Five Major Musicians Who Left Us in 2011
Some of these musicians had long, fruitful careers, while others seemed like they were just getting started.
Poet-musician Gil Scott-Heron left a lasting impact on the music industry, whether you're familiar with his name or not. His style of spoken word, mixed with jazz and blues made him one of the forefathers of truly thoughtful rap. More recently, Kanye West sampled Scott-Heron's poetry on My Beautiful Dark Twisted Fantasy, on both "Who Will Survive in America" and "Lost in the World." West later performed both songs at his funeral. Though the cause of his May 27 death has not been announced, the 62-year-old revealed that he was HIV positive in a New York Magazineinterview.
Here are a four more musicians who made a lasting impact before passing away in 2011.
After battling drugs and alcohol for a good chunk of her adult life, the vocal powerhouse died on July 23. Though Winehouse repeatedly became the butt of alcohol and drug related jokes in the media, even her mother only knew it was a matter of time until Amy left the planet. At age 27, her blood alcohol level was five times the legal limit and she died leaving only two studio albums in her memory.
On June 12, the "Big Man" suffered a stroke. He was expected to recover, but in the days following, died from complications on July 18. He was Bruce Springsteen's right hand man, but the saxophonist also lived out a rather successful career in his own right. He was a guest musician, performing with The Grateful Dead and Ringo Starr and His All-Star Band, and he also fancied himself a bit of an actor, perhaps most memorably in Bill and Ted's Excellent Adventure.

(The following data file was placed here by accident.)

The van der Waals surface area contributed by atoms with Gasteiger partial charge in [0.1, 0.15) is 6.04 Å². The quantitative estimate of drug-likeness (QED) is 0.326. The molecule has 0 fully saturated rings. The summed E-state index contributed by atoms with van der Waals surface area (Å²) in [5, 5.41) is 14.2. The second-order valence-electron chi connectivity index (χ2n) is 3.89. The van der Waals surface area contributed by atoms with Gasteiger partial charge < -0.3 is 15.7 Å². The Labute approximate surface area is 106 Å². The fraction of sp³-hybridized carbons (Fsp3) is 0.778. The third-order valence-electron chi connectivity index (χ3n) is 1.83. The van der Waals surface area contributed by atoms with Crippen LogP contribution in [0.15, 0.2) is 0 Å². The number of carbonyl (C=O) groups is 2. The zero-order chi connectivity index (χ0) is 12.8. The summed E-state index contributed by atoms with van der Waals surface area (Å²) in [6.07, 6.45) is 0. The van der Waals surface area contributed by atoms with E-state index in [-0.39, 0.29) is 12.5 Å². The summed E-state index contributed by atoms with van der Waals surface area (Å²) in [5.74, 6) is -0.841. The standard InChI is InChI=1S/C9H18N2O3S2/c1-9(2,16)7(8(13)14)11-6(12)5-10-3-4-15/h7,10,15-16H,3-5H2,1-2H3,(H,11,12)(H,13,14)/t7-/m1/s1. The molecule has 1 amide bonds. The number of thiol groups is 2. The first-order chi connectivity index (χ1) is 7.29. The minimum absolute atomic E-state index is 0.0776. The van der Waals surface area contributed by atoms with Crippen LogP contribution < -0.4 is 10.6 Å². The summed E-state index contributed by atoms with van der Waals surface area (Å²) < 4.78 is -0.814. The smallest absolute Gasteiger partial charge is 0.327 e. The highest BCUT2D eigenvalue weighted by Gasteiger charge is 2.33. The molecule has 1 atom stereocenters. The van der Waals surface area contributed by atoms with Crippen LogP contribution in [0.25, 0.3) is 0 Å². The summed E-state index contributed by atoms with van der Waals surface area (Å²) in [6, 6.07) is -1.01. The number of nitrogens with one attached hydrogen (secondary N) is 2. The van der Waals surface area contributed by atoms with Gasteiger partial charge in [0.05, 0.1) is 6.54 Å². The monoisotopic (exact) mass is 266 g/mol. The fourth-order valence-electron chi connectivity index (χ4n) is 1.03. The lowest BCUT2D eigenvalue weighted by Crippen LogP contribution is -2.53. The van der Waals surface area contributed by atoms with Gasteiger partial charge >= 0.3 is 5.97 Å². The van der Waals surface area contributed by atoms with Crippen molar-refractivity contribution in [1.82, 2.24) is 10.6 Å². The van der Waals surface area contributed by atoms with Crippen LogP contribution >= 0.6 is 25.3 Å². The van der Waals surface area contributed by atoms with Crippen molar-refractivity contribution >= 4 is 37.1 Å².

In October, Heavy D performed live for the first time in 15 years at the BET Hip-Hop Awards. Mere days after, it would prove to be his last performance. On November 8, the rapper collapsed outside of his Los Angeles home and was later pronounced dead thanks to a bout with pneumonia. He leaves behind a solid repertoire of studio albums and a lasting legacy with the hip-hop community.
After a three month series of stokes and one heart attack, singer Nate Dogg died from complications on March 15 at age 41. In 1990, he formed 213 with Snoop Dogg and Warren G. Their demo was eventually heard by Dr. Dre, which helped the careers of all three members take off. After collaborating with artists like Eminem, Ludacris, Mobb Deep and more, the death of hip-hop's soulful voice was heavily mourned in 2011.